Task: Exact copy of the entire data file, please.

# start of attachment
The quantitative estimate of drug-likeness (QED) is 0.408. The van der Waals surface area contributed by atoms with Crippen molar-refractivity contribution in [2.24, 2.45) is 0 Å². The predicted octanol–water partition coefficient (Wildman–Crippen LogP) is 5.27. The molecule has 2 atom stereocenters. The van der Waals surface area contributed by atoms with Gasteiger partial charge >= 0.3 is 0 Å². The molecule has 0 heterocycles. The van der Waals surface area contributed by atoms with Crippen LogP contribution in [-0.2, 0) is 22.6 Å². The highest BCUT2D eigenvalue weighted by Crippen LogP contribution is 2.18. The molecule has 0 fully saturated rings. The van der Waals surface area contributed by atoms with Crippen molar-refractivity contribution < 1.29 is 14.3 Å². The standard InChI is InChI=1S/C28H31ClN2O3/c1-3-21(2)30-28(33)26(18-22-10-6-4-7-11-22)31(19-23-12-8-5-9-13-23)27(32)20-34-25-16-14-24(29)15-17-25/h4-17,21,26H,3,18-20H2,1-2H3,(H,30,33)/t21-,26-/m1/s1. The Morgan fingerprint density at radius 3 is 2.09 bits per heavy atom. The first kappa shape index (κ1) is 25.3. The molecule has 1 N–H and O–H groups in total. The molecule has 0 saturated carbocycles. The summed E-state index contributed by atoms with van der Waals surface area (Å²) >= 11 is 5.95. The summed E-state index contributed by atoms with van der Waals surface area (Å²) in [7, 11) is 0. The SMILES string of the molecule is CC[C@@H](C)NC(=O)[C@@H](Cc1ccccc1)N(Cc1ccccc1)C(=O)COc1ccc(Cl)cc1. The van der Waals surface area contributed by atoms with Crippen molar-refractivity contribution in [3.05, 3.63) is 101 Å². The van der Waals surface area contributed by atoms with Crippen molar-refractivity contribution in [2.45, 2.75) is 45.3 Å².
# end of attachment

The quantitative estimate of drug-likeness (QED) is 0.408. The van der Waals surface area contributed by atoms with Crippen molar-refractivity contribution in [2.24, 2.45) is 0 Å². The predicted octanol–water partition coefficient (Wildman–Crippen LogP) is 5.27. The molecule has 2 atom stereocenters. The van der Waals surface area contributed by atoms with Gasteiger partial charge >= 0.3 is 0 Å². The molecule has 0 heterocycles. The van der Waals surface area contributed by atoms with Crippen LogP contribution in [-0.2, 0) is 22.6 Å². The highest BCUT2D eigenvalue weighted by Crippen LogP contribution is 2.18. The molecule has 0 fully saturated rings. The van der Waals surface area contributed by atoms with Crippen molar-refractivity contribution < 1.29 is 14.3 Å². The standard InChI is InChI=1S/C28H31ClN2O3/c1-3-21(2)30-28(33)26(18-22-10-6-4-7-11-22)31(19-23-12-8-5-9-13-23)27(32)20-34-25-16-14-24(29)15-17-25/h4-17,21,26H,3,18-20H2,1-2H3,(H,30,33)/t21-,26-/m1/s1. The Morgan fingerprint density at radius 3 is 2.09 bits per heavy atom. The first kappa shape index (κ1) is 25.3. The molecule has 1 N–H and O–H groups in total. The molecule has 0 saturated carbocycles. The summed E-state index contributed by atoms with van der Waals surface area (Å²) >= 11 is 5.95. The summed E-state index contributed by atoms with van der Waals surface area (Å²) in [7, 11) is 0. The SMILES string of the molecule is CC[C@@H](C)NC(=O)[C@@H](Cc1ccccc1)N(Cc1ccccc1)C(=O)COc1ccc(Cl)cc1. The van der Waals surface area contributed by atoms with Crippen molar-refractivity contribution in [3.05, 3.63) is 101 Å². The van der Waals surface area contributed by atoms with Crippen molar-refractivity contribution in [2.45, 2.75) is 45.3 Å².